Sigma has created a machine in a sense. In doing so, they have managed to extinguish most imperfections with the 35mm f1.4 Art lens. Are you looking for sun flare? Forget about it. I had to work really hard to get a nominal amount of sun flare. In fact, the rare cyan highlight fringing is barely discernible. Most aberrations, flares, and imperfections have been removed. Any hopes I had that it may edge on the contrasty side were in vain. The lens very accurately depicts the scene without any extra pizzazz. In their efforts to create a perfect mirrorless 35mm for both cinematographers and photographers, they removed much of the art. If you are looking for a lens with character akin to the inaugural Art series, this isn’t the lens for you.
Night photographers and cinematographers will appreciate the lack of light flares, however. Lens distortion is on par with most 35mm lenses on the market. It can be played up or down, depending on angle and distance, and easily removed if you don’t want it. There is a small amount of vignetting that is easily corrected in post. Flatly lit scenes do benefit from the vignette. Contrast is minimal and falls in every level of the zone system. Even the most technically perfect images feel flat, a little lackluster, and in some cases, a bit boring.
Over the years, I’ve developed a workflow that requires basic editing. I’ve been spoiled getting to shoot with the simulations Leica and Fujifilm offer. I’d rather spend time shooting than sitting in front of my computer. I would need a lot more production and professional lighting on the front end to achieve the look I desire. If post-processing is your jam, you will love the creative opportunities this lens presents you.
The Sigma 35mm f1.4 Art lens creates a scene with beautiful color. It provides a touch more saturation in more contrasty scenes without feeling fake. I particularly enjoy the greens provided by this lens and camera body combo. In flat light, I was left feeling underwhelmed.
Extra Image Sampes
From day one, the Phoblographer has been huge on transparency with our audience. Nothing from this review is sponsored. Further, lots of folks will post reviews and show lots of editing in the photos. The problem then becomes that anyone and everyone can do the same thing. You’re not showing what the lens can do. So we have a whole section in our Extra Image Samples area to show off edited and unedited photos. From this, you can make a decision for yourself.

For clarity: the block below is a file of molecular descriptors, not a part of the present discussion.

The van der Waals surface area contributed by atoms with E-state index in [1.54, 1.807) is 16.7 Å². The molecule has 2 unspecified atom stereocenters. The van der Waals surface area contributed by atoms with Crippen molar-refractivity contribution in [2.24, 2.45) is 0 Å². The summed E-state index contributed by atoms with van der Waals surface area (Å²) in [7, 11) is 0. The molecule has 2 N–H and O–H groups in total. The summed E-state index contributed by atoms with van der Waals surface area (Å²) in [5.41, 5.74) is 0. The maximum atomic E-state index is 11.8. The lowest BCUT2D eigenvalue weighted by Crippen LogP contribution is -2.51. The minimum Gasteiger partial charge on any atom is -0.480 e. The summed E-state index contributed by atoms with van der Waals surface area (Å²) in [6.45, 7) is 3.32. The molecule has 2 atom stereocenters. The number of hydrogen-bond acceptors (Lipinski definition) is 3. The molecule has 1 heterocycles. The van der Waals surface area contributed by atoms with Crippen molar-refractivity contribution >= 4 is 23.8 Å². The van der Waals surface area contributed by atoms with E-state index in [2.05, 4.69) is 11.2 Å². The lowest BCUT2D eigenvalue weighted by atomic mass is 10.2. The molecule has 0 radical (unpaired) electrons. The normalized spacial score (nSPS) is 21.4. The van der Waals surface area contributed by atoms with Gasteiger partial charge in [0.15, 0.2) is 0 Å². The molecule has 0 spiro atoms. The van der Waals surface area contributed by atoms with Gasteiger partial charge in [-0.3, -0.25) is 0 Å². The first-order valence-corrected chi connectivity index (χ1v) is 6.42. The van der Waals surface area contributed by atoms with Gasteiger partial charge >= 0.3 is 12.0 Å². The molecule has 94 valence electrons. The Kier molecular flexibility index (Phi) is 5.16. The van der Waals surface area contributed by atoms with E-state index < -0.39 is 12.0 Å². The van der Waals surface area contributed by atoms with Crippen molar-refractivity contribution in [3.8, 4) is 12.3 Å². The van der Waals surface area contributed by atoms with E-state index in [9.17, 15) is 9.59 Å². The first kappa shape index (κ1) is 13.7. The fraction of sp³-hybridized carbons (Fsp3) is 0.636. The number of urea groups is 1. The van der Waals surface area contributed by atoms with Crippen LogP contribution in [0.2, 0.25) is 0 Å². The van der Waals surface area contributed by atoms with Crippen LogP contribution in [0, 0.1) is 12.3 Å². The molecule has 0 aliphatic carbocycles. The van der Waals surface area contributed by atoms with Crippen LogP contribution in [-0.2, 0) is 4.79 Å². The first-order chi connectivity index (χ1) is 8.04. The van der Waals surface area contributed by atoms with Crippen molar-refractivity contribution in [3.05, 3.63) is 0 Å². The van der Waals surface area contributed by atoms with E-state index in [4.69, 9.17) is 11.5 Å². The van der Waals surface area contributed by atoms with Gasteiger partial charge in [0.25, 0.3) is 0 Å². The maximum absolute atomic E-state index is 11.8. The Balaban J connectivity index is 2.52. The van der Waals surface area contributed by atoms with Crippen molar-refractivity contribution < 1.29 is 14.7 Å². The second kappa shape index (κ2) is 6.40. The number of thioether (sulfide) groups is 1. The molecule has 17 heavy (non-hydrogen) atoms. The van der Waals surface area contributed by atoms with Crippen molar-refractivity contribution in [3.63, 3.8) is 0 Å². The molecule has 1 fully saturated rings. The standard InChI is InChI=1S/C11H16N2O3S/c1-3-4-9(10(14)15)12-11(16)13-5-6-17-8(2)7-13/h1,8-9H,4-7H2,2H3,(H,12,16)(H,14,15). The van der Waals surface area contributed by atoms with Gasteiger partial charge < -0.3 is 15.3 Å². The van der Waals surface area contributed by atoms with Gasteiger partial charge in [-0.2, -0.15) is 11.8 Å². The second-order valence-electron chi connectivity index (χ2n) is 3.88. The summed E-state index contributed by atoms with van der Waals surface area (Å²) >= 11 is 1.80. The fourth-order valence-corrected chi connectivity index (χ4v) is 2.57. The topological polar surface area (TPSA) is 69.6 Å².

Conclusions of the Sigma 35mm f1.4 Art lens
- Versatile focal length
- Value for the price
- Weather sealing
- Great transitional lens
- Front heavy
- Sensor dust. There is still a real issue at the lens mount
- I wish Sigma would have left more of the original lens character
- Autofocus speed could be better
Sigma has managed to create a paradox with the 35mm f1.4 Art lens. On the one hand, it is a technical triumph for cinematographers and night photographers. And on the other hand, it has been so calculated that some still images fall flat, even in the best light.
Sigma has done a great job at translating one of their best-selling lenses into the land of mirrorless. The Sigma 35mm f1.4 Art lens is one of the first to bridge the gap so seamlessly between video and photography. They also managed to build a lens suited for both beginners and seasoned professionals. Their well throughout design with manual options is sure to be a crowd-pleaser. Coming in at under $1,000, it is priced to compete.
The Sigma 35mm f1.4 Art lens boasts beautiful optics with serene bokeh, sharp details, and realistic colors. Most imperfections have been removed from this lens, and the minimal distortion is easily corrected. The lens can feel clinical and sterile as a result. If you are someone that loves to add your style in post-processing, this is a perfect lens for you.
We give the Sigma f1.4 Art lens four out of five stars. Want one? Check it out on LensRentals.